According to our everyday experience, the objects that surround us are coloured. Lemons are yellow, cucumbers are green, and our car is black. But according to physical science, lemons, cucumbers, and our car are composed of particles that are not attributed with colour whatsoever. These two pictures of the world seem not entirely compatible, but how come? Is philosophy able to provide us with an answer to this question?
What is the world like beyond human-object relations? If we think of absolute reality as something that is permanent and not bound to time and space, and something that goes beyond the relation of being and thinking, would it be possible for us to perceive it?
Everything around us is part of an ecosystem: the earth, the forests, but also plants are part of the system that sustains life on earth. Plants make oxygen and are food for humans and animals. They are also one of the few living organisms that can make their own food from air and light. Leafy green granules are a crucial part of this and also cause the green color of leaves. With the help of microscopy and do-it-yourself coloring methods, we can expose the cell structures of plants.
What knowledges lie within reach? Does there exist a singular truth? Or does each hold true to their own? The principles of knowledge: Setting rational standards and clarifying irrational beliefs. Barry Barnes and David Bloor (hereafter: B&B) argue in their text Relativism, Rationalism, Sociology of Knowledge, that the rationalist’s arguments are insufficient and cannot withstand the grounds of relativism.1 Barry Barnes en David Bloor, Relativism, Rationalism and the
Future Based is diving into the world of biohacking and mind hacking, kicking off with the expert and DIY Futurist; biohacker Peter Joosten. This fourth episode will offer an introduction and further exploration into the topic of biohacking. What are the implications of these new technologies? Are we making humans better, or possibly making better humans? But first, a short introduction on our motivations for addressing biohacking. I’m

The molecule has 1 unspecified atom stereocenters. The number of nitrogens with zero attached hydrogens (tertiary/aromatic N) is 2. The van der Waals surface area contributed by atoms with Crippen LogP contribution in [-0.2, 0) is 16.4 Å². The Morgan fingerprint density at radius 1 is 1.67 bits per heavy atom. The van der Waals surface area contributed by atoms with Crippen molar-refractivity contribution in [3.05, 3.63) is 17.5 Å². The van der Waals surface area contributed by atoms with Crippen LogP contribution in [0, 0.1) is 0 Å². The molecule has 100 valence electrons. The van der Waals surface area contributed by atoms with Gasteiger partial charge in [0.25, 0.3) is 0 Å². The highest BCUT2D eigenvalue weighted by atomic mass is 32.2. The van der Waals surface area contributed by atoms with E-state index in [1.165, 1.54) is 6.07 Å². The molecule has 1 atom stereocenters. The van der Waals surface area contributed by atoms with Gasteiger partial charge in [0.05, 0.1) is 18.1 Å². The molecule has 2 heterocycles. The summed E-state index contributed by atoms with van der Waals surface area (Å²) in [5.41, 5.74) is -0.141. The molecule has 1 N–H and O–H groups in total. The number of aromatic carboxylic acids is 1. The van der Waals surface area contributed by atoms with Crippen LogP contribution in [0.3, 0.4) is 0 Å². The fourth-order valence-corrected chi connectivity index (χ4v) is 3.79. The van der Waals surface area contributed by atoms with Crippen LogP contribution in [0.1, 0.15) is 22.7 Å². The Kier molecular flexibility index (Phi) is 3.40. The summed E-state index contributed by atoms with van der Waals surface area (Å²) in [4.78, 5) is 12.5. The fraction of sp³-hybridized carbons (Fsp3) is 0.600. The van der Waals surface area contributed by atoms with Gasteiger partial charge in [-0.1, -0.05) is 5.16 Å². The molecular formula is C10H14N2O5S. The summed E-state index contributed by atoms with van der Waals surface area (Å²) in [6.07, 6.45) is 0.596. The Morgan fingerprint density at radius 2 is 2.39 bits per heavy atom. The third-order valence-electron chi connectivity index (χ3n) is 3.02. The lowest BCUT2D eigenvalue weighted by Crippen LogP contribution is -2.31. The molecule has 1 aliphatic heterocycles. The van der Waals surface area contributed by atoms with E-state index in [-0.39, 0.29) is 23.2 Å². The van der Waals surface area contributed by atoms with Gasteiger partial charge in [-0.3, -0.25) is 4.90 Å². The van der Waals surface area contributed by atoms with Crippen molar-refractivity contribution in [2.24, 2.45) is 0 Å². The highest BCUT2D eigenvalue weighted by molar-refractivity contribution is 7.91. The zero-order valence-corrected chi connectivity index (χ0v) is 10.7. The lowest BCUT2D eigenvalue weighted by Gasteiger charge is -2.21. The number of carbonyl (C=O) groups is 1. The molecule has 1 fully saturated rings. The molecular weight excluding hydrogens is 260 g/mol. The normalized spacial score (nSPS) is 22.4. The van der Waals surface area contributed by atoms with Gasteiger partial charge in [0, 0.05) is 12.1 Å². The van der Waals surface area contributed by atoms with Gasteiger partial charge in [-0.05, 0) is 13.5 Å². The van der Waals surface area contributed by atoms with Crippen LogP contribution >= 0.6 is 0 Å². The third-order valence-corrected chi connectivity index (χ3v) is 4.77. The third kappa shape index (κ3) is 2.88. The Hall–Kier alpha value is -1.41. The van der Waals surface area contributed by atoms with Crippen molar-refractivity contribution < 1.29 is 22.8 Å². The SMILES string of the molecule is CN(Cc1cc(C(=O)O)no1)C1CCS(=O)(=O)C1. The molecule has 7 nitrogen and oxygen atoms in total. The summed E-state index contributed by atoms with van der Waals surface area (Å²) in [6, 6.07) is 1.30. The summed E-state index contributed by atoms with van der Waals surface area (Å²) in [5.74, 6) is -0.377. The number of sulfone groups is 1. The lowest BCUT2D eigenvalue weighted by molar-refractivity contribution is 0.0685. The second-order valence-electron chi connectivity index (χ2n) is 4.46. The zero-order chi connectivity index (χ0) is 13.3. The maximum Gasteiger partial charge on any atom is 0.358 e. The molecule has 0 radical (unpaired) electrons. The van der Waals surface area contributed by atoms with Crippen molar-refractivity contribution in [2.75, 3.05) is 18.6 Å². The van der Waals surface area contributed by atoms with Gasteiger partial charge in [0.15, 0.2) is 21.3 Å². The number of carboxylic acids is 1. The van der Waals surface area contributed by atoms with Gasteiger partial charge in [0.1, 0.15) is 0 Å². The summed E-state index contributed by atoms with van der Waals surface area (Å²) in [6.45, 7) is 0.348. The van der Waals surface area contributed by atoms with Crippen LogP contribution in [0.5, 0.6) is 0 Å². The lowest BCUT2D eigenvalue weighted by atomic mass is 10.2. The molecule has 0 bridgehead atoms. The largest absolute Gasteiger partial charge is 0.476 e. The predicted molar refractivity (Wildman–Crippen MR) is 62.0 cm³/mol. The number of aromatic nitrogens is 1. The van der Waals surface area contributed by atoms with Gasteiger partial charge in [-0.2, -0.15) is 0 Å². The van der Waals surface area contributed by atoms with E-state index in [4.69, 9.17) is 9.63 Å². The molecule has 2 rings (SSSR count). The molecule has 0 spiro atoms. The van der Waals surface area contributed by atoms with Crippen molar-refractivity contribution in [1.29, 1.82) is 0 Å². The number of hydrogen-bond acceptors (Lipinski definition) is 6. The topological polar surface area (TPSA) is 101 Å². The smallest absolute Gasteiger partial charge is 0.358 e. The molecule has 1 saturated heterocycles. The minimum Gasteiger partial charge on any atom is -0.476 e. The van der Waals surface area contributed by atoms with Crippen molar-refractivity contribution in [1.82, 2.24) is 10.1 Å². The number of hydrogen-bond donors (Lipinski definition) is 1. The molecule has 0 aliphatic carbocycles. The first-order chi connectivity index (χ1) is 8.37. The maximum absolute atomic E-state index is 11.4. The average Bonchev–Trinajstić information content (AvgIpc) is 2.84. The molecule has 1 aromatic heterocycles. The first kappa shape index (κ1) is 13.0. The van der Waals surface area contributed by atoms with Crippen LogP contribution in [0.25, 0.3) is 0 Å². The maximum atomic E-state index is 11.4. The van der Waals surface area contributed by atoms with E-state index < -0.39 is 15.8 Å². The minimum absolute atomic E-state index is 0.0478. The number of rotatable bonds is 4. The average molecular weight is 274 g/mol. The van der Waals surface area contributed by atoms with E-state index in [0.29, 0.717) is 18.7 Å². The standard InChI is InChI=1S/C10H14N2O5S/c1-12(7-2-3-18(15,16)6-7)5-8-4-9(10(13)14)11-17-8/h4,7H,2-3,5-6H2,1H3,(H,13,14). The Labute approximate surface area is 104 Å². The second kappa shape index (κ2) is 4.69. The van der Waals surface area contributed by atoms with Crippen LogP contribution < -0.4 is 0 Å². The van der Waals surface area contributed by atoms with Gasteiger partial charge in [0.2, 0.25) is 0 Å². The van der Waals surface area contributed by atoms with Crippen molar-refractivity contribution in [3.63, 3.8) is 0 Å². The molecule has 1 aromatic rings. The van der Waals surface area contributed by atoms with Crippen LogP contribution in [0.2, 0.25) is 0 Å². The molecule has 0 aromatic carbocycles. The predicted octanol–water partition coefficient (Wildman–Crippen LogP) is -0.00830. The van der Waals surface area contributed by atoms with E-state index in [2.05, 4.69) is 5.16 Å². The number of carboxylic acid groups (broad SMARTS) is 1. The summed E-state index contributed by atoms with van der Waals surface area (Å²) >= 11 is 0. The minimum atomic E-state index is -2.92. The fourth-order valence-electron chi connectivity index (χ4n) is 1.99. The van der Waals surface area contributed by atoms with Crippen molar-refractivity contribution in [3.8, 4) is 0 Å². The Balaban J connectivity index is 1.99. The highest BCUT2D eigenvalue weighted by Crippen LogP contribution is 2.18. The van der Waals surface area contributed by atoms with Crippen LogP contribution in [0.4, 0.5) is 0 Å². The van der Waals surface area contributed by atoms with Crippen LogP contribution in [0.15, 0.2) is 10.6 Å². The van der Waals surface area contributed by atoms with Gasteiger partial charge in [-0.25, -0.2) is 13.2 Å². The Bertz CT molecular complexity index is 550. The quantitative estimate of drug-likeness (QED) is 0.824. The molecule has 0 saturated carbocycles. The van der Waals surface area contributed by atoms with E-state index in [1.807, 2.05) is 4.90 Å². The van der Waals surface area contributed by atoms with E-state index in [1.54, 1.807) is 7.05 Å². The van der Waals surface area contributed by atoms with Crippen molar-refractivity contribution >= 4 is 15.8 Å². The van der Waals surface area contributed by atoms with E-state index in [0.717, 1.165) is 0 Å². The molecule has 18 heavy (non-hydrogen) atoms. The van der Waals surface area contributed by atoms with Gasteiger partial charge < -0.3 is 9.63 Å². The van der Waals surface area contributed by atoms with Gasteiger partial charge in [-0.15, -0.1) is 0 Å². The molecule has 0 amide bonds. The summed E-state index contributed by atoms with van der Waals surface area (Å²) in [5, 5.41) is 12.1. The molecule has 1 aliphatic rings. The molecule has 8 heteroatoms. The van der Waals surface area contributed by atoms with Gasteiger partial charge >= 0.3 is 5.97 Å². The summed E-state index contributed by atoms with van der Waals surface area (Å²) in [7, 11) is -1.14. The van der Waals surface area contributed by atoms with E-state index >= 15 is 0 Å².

Future Based Podcast addresses issues ranging from the natural sciences and philosophy to art, technology and economics; a different subject will be highlighted in every podcast. We will engage in discussions with academics, field specialists and experiential experts. In this episode, we resume the conversation with Theo Ploeg, founder of studio Hyperspace. Instead of taking refuge in proven concept, studio Hyperspace seeks for new ideas and practices that
Future Based Podcast addresses issues ranging from the natural sciences and philosophy to art, technology and economics; a different subject will be highlighted in every podcast. We will engage in discussions with academics, field specialists and experiential experts. In this episode, we talk with Theo Ploeg, founder of studio Hyperspace. Instead of taking refuge in proven concept, Studio Hyperspace seeks for new ideas and practices that are in
Imagine visiting a museum and coming upon a great hall that contains a full-size ship on display. On an informational placard, you read that the ship used to sail the seas in the nineteenth century, but that it is still sea-worthy today. You might then continue your tour with a belief that corresponds to your evidence: the ship is sea-worthy. Most would intuitively consider this belief justified, as